This is the reason even today, the Chinese are permitted to ride roughshod over impoverished villagers — who are cruelly displaced from their ancestral lands, without any meaningful compensation or benefit in return — to make way for mining companies exploiting our vast mineral resources.
The Chinese have come with a vengeance, as if to make up for the two decades after independence, where they were totally ignored and dumped for the British by the Zanu PF administration.
Herein comes the issue of war veterans.
Our genuine fighters on the ground, who were in the bushes, and did the actual fighting, while those who were entering secret deals through prostituting themselves with the Chinese (and probably, also the British) were living relatively safely in foreign lands, ceased playing their part as vanguards of our independence, as they were cast aside soon after 1980.
That was the greatest folly of our country’s modern history.
These courageous men and women should have been the ones to ensure that the ideals on which the war of independence was fought were honoured by all, and continued to be held sacrosanct.
This meant that they were never to be a part or “wing” of any particular political party, but to stand alone, in truly independent fashion, as the conscience of the nation who did not fear holding to account those in power, whenever they erred.
It is really unfortunate and heart breaking observing how our ex-combatants have been strategically and systematically kept under the armpit of the ruling Zanu PF party, thereby obliged to be subservient and obedient to the ruling elite.
As much as we all understand the history of our nationalist movements, and the fact that our liberation struggle was driven by political parties with the freedom fighters being military wings of Zanu and Zapu, there was need for their separation from these parties at independence.
Considering that those who did the real sacrificing and fighting on the ground were the genuine deal, who placed their lives on the line for the cause of all the people of Zimbabwe, and not any particular grouping, they then had to stand on their own after 1980, and act as unbiased stewards of the ideals and objectives of the struggles.
They should have kept a close watch on those in power, as well as all those aspiring for power (the opposition) by making sure that all their actions were in line with what had been fought for, and the protection of our national sovereignty.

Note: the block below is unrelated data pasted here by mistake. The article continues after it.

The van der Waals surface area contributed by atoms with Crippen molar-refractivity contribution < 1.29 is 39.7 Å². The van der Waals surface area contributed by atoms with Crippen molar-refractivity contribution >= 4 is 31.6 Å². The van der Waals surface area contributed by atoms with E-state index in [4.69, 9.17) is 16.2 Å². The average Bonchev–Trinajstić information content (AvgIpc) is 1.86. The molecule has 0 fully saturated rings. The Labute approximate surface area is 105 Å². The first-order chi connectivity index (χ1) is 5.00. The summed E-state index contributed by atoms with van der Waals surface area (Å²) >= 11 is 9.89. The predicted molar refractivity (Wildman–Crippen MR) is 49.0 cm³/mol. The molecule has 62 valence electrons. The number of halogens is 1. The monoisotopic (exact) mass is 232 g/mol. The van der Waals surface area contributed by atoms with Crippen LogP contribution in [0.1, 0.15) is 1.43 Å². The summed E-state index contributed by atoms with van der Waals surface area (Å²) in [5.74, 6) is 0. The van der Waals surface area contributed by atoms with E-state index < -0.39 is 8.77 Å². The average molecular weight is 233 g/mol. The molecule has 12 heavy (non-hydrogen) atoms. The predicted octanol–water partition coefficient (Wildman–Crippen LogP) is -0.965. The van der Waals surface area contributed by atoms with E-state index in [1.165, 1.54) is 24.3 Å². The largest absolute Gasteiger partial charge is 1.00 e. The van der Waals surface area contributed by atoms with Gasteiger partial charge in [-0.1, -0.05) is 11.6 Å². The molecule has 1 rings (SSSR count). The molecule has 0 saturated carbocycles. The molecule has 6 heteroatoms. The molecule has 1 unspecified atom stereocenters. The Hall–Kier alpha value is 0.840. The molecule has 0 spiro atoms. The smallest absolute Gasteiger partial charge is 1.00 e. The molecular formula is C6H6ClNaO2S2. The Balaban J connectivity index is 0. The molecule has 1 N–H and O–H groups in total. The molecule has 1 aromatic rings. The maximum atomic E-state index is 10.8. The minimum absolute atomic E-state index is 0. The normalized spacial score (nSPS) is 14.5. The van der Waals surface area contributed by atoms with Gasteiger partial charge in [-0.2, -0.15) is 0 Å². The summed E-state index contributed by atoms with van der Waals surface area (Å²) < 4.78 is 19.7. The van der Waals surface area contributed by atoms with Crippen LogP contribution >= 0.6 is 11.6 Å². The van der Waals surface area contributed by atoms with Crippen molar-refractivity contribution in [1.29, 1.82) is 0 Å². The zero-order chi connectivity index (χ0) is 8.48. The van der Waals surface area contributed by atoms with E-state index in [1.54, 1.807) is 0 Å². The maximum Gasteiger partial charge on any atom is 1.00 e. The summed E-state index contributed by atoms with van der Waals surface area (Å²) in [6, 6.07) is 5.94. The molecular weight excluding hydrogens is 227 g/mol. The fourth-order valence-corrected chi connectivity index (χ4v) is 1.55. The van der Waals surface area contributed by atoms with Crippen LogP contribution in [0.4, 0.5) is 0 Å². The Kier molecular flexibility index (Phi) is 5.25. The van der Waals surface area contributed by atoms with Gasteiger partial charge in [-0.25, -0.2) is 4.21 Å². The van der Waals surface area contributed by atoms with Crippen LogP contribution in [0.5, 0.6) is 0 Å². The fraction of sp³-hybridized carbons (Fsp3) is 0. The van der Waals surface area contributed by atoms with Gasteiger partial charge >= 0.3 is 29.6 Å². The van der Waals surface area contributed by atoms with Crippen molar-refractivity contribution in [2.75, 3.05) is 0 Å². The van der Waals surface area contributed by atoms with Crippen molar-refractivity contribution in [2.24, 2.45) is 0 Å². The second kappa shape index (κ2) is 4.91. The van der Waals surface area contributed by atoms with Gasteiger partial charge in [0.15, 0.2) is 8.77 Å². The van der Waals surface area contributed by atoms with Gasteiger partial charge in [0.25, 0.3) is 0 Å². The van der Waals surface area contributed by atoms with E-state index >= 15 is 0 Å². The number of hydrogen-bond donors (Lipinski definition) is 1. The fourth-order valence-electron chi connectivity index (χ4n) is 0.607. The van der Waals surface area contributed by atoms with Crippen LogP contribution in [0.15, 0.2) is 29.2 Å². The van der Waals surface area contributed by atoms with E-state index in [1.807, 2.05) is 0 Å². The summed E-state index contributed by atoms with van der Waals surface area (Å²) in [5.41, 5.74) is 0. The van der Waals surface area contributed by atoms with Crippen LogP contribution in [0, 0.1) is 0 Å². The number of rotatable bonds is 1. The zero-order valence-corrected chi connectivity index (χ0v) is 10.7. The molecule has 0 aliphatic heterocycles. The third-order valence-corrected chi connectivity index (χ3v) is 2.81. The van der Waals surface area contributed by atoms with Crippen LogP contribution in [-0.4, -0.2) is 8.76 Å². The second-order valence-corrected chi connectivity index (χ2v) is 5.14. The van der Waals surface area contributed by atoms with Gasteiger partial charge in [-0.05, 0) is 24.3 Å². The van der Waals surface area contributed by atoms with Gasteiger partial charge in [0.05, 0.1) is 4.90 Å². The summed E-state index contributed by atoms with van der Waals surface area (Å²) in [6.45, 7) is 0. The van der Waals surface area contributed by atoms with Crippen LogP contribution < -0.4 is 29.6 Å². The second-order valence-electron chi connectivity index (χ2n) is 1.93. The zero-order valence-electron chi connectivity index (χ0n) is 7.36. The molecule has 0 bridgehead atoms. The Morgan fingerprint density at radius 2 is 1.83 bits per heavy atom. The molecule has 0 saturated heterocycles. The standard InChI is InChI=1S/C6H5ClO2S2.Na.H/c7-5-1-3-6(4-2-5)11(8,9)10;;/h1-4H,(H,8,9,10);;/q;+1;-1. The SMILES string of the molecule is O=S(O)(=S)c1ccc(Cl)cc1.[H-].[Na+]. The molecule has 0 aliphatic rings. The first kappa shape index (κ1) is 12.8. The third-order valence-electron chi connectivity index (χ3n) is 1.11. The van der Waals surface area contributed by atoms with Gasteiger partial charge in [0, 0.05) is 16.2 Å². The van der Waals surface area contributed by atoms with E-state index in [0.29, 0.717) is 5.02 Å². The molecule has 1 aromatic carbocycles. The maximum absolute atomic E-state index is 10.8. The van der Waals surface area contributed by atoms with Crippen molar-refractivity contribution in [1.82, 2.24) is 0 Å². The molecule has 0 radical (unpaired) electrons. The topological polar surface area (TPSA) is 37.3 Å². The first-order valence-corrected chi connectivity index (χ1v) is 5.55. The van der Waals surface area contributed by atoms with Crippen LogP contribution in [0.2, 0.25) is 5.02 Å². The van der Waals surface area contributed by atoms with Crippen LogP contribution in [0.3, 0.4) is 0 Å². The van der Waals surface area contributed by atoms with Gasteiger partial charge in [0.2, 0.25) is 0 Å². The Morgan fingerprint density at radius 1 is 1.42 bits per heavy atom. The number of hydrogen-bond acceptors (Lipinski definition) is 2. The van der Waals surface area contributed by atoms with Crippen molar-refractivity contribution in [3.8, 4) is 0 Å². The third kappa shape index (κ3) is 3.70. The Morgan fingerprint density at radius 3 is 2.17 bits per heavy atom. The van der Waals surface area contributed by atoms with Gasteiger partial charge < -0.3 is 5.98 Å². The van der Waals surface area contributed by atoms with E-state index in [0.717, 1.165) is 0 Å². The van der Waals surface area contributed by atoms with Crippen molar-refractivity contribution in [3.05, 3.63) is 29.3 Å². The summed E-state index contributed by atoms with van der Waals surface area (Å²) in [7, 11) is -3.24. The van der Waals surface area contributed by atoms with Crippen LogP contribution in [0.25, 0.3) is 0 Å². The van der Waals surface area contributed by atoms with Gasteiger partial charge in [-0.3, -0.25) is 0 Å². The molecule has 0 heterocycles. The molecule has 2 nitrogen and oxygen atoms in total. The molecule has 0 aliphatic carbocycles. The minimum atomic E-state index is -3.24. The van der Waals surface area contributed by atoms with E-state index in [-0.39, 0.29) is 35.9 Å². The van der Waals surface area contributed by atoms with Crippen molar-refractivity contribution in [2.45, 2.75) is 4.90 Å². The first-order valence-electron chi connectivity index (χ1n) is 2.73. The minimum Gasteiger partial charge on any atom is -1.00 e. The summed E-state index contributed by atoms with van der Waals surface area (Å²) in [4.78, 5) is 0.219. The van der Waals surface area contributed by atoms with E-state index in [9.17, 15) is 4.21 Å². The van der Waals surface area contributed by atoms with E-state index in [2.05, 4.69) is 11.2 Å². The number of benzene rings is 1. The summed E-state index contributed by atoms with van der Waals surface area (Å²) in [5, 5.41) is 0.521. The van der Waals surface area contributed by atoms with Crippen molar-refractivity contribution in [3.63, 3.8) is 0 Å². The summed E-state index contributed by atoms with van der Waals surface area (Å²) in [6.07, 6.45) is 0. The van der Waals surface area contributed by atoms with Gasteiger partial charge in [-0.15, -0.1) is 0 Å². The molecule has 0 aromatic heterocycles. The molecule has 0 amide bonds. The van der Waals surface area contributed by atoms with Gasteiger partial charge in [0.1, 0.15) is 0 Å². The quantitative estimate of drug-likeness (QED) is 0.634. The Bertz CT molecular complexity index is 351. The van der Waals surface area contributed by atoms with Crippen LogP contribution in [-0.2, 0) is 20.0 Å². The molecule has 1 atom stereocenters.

It is not too late, though, since these brave men and women are still with us today.
We now expect them to take up their role as the vanguards of our liberation struggle and independence by holding to account our leaders (both in government, and in the opposition), so that none are found betraying the people’s aspirations.
There is need for our war veterans to boldly speak out and stand up against the suffering of the citizens of this country, who were promised milk and honey during the straggle, but ended up with mud and spit in their faces.
Our war veterans should be at the forefront of condemning the institutionalised plunder of our vast national resources by a small ruling elite — the same people who hijacked the struggle, now enriching themselves and their cronies at the expense of millions of Zimbabweans, who are abandoned to wallow in poverty.
The liberation struggle was never waged for Zanu or Zapu — neither was it fought for only a few to enjoy the gains of independence.
Thousands of Zimbabweans did not lose their lives so that half the population, including war veterans themselves, would live in extreme poverty, with most of the workforce earning below the poverty datum line, as millions teeter on the brink of starvation due to food insecurity.
The people of Zimbabwe did not go to war so that our children are left with no hope for their futures — except to leave the country for the diaspora, or settle for a life of street vending or some other so-called “projects”, where they cannot even afford to meet the ever-increasing daily expenses, let alone buy a decent house for themselves.
Is it not painful hearing our parents, who worked during the colonial period, declaring that “Rhodesia or (the late former Prime Minister Ian) Smith was better”, as they have never been able to taste, or even see, the touted fruits of our independence — most of whom have actually been thrown into destitution, through the Zimbabwe regime’s mismanagement of the economy, corruption and looting of our national treasures, which should have benefited all?
Do our intrepid sons and daughters of the soil not feel an excruciating stabbing in their hearts when they see how their own rural homes, which they left 50 or so years ago, to join the liberation struggle, as a result of the unbearable poverty and their (rural areas) backwardness in terms of development — are still as underdeveloped and backward as before, nearly 43 years after independence?
When they think back to their harrowing experiences in the bush during the struggle, do they honestly believe that this is what they fought for, and that the people of Zimbabwe are now finally happy?
The truth of the matter is that we are not yet free and there is absolutely nothing to celebrate. If anything, we are disappointed, hopeless and angry.
It is time our liberation heroes took up their role as the vanguards of our independence — by standing up bravely against this greedy clique that callously hijacked the struggle.
It is time they defended what they fought for, against an oppressive kleptomaniac elite that never cared about the people, and is only out to benefit themselves.
It is time for the restoration of the real ideals for which thousands lost their lives!
Our heroes never sacrificed for this nonsense.